Talk:Pennatomys/GA1

From Wikipedia, the free encyclopedia
Jump to: navigation, search

GA Review[edit]

Article (edit | visual edit | history) · Article talk (edit | history) · Watch

Reviewer: J Milburn (talk) 22:39, 2 January 2011 (UTC)

Feel free to tell me to go away, but you're good to work with, write well and write interesting articles. As such, I'll review this too. J Milburn (talk) 22:39, 2 January 2011 (UTC)

Thanks; looking forward to your review. This one is likely to be my next FAC. Ucucha 22:52, 2 January 2011 (UTC)
  • "Samuel Turvey and coworkers" seems an odd phrase. Perhaps explain who Turvey is? List the "coworkers"?
    • Zoologist, added. I'd prefer not to list the other authors (they're in the reference list and the taxobox, though); long lists of names aren't especially relevant to Pennatomys.
  • "only occurring on islands" Which islands? Any islands?
    • The Galápagos, Fernando de Noronha, Tres Marías, Jamaica, Lesser Antilles. It doesn't especially matter which islands; the point is that clade D (with ~30 living species) contains >10 island endemics, whereas there are only a few among the >400 other species of Sigmodontinae.
  • "bears week crests" I assume you mean "bears weak crests"?
    • Oops.
  • "toothrows" Can that be a single word? OED Online doesn't know it.
    • It's always written as one word in the literature.
  • Why do you put "Nectomys subclade" in quotes all the time?
    • No good reason; removed.
  • I take it there is nothing that can be said about any part of the animal other than the skull?
    • They did get some postcranial bones, but didn't describe them.
      • Annoying. Perhaps mention that some other bones have been found? J Milburn (talk) 14:34, 3 January 2011 (UTC)
  • "Amerindian" Link?
    • Linked in an earlier section.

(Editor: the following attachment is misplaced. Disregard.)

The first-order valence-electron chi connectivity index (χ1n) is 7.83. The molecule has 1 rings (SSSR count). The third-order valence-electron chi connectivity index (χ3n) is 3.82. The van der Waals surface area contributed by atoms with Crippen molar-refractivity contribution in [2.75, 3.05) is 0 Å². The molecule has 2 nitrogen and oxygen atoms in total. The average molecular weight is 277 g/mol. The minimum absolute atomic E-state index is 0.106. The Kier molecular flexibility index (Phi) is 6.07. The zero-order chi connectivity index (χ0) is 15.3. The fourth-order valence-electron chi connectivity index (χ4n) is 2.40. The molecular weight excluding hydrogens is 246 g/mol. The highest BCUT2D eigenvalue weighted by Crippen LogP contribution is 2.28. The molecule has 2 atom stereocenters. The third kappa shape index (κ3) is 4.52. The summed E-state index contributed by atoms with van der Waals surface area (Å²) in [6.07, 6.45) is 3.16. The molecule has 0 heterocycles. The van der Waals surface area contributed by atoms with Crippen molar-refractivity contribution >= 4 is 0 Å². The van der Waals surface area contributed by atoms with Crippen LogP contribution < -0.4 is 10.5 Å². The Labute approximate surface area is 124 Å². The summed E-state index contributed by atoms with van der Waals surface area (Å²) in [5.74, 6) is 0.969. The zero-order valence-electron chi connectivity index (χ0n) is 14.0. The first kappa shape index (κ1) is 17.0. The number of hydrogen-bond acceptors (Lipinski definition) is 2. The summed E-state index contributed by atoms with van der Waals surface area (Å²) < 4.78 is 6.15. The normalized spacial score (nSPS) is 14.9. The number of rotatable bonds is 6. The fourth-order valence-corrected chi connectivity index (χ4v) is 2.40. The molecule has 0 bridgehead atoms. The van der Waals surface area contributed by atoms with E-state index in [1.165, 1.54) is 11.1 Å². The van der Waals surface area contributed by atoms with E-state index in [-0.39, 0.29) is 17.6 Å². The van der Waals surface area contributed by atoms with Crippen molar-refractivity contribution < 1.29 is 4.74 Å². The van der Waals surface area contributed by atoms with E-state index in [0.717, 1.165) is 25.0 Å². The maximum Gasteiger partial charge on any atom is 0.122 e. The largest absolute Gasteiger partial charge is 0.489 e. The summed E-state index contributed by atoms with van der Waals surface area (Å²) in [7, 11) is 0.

• In "Range and history", could we have links to the ages and locations?
    • I linked the places, but don't see much of a point in linking the ages; no one reading this article is going to be helped much by the knowledge that there was a revolt in the Byzantine Empire in 790.
  • "George Percy reported on the presence of "great store of Conies" on Nevis around 1606," What are Conies?
    • "A term of endearment for a woman", according to the OED. It is originally a term for rabbits, but was also applied to other kind-of-similar animals, like hyraxes (in the KJV, apparently) and American rodents such as hutias (cf. Jamaican Coney), agoutis, and guinea pigs.
  • "respectively Saint Kitts and Nevis," I've never seen "respectively" used before the listed items
    • Changed.
  • Category:Monotypic mammal genera? Category:Extinct mammals? Category:Fauna of the Lesser Antilles is perhaps appropriate, perhaps not as the species is extinct- your call.
    • All added.

As you're hoping to take this to FAC, here are a few more thoughts-

  • I'm personally interested by the human side of things- any more on those rats being eaten? Any theory as to why the species is now extinct?
    • Turvey et al. (2010) don't say much on specifically this species, but make some general points, which I've added.
  • There's no mention of what they may have eaten. Possibly a related point, the thought about them being semi-aquatic is interesting; Do the authors make the jump and suggest that this species is semi-aquatic? What does this tell us? Are we talking fresh water or salt water?
    • They actually say West Indian rice rats were probably not semiaquatic; the morphology of Megalomys suggests it was arboreal. Living semiaquatic oryzomyines such as the marsh rice rat will enter salt water, though—which is unlikely to have put them at a disadvantage for colonizing oceanic islands.
      • Anything reliable sources have hypothesised about the species' behaviour/the way it would live would be a great addition to the article. As I say, this was just a thought for pushing towards FAC, so I'm not gonna hold back GA status on the issue. J Milburn (talk) 14:34, 3 January 2011 (UTC)
  • How big is a "medium-sized oryzomyine"?
    • The source isn't any more specific. The toothrow measurement suggests it was slightly bigger than Sigmodontomys aphrastus, which reaches a head-and-body length of ~150 mm—but quite a bit smaller than Lundomys (the largest living oryzomyine), with an average HBL of 193 mm. Ucucha 14:13, 3 January 2011 (UTC)

Generally great, as usual. Sources good, no stability or image problems. I'm gonna place it on hold for now. J Milburn (talk) 23:14, 2 January 2011 (UTC)

Thanks for the detailed review! Ucucha 14:13, 3 January 2011 (UTC)
Everything I thought needed dealing with before GA status has been dealt with, so I'm happy to promote. I've left some more quick thoughts above to have a think about with a view to FA status (and, as ever, a picture would be a great addition, but I appreciate the difficulty), but I'm happy to promote now. Nice work, and good luck! J Milburn (talk) 14:34, 3 January 2011 (UTC)